Proposal (149) to South American Classification Committee
Recognize Pionopsitta aurantiocephala as a valid species
Effect on South American Check-list: This proposal would add a recently described species to our official list.
Background: R. Gaban-Lima, M. Raposo and E. Höfling (2002) described a new species of Pionopsitta (P. aurantiocephala) based on the recent collection of four specimens from the Rio Cururu-açu (an affluent of the lower Rio Teles Pires; headwaters region of the Rio Tapajós), and, on a reexamination of an additional 7 specimens already in museums. The new species, which is distinguished from all other parrots by its naked orange head, had historically (e.g. Forshaw and Cooper 1977, Sick 1997) been treated as an immature stage of Pionopsitta (= Gypopsitta) vulturina, a species in which adults have a largely naked, black head, bordered by a collar of yellow and black feathers. Juveniles of vulturina have feathered heads (the feathers being variably green and/or yellow). The prior operating assumption was that the few extant specimens with bare orange heads represented some transitional stage from the feathered head of juvenile vulturina to the bare black-headed adults. Gaban-Lima et al. Examined 74 specimens of the latter species, and found no evidence of any transitional stage to adulthood in which birds were bare-headed without black skin coloring. Three sub-adult specimens of vulturina from MZUSP and one from ANSP showed developing black head skin, a yellow collar, and a black band on the nape (all characters of adult vulturina) before the head had completely lost the green and yellow feathering of the juvenal condition. Furthermore, of the 4 recently collected orange-headed specimens, 3 had fully ossified skulls and well-developed gonads, exhibiting no signs of immaturity. The new species has been collected on both banks of the middle and upper Rio Tapajós, meaning that it may be at least locally sympatric with vulturina. The authors consider aurantiocephala to be the sister species to vulturina.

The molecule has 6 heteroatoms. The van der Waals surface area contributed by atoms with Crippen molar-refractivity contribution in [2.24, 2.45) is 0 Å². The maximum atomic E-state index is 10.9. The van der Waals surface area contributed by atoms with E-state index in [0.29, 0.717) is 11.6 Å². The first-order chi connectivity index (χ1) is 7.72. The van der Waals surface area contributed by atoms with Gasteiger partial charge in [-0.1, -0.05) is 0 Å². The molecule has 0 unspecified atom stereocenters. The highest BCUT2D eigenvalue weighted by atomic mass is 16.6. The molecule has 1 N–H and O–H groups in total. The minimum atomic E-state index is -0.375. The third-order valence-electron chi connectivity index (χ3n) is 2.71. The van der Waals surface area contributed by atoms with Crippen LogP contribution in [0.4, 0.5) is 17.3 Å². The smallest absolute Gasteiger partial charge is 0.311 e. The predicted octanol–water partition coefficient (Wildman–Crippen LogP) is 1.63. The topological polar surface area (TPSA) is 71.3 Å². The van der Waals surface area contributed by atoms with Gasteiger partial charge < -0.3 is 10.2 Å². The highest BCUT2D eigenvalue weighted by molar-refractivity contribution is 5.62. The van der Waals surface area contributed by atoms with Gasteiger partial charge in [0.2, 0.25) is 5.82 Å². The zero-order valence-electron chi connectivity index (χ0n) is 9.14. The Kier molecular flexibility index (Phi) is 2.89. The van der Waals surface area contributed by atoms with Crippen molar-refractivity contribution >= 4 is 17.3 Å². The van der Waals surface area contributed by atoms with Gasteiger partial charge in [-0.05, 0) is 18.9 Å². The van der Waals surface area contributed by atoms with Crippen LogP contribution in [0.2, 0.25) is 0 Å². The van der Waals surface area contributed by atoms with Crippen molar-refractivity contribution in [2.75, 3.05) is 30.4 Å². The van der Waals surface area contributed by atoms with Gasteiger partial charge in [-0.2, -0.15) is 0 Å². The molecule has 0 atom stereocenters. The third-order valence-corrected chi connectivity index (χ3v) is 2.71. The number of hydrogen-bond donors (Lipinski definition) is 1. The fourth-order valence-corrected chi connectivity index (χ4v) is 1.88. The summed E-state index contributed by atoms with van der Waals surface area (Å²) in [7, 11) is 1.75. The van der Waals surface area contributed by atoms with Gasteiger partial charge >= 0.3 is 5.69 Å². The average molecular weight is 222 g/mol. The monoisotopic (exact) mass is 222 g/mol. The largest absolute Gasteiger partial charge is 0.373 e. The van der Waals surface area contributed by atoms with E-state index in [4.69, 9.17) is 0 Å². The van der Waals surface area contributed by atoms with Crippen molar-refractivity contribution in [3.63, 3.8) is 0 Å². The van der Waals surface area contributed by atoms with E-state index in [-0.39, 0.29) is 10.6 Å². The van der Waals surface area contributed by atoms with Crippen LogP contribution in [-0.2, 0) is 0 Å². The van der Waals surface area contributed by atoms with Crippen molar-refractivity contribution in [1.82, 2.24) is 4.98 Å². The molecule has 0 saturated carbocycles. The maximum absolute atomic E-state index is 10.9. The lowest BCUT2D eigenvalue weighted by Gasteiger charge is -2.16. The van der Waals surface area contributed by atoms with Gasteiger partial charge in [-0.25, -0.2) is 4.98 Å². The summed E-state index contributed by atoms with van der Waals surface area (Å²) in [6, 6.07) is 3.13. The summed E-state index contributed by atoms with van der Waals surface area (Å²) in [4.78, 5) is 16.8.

Analysis: Interestingly, Juniper and Parr (1998), in describing the immature condition of vulturina, say "Immature head fully feathered (except for pale periophthalmic ring); greenish on cheeks and more olive-yellow on rest of head, with no yellow collar." Either their interpretation of the extant orange-headed specimens (which I see no mention of) was different from that of Sick and Forshaw & Cooper, or, they overlooked these specimens entirely. In either case, Juniper and Parr apparently also found no evidence of any unusual transitional condition between juvenal and adult plumages in vulturina. In addition to evidence presented by Gaban-Lima et al., many good field observers have reported uniform flocks of orange-headed birds from both banks of the Tapajós, and from the right bank of the lower and middle Rio Madeira (some of these anecdotal reports are mentioned in the Gaban-Lima paper). I know of no reports, either in the literature, or anecdotal, of flocks in which both black-headed birds and orange-headed birds were together. Sick (1997) even mentions that presumed immature vulturina (with bare orange heads) were seen flying in flocks separate from adults. One weakness of the type description of aurantiocephala is that no mention is made of vocalizations. I have tape-recorded aurantiocephala on the Rio Mapia south of Borba (right bank lower R. Madeira), and, although the vocalizations are recognizably similar to those of vulturina, they are still different (at least as different as are those of P. barrabandi, which also has some vocalizations similar to those of vulturina). There is some indication that aurantiocephala may occur primarily in forests growing on white sandy soils along black-water drainages. If so, it may be regionally sympatric with vulturina, while replacing it on a finer scale in the aforementioned habitats.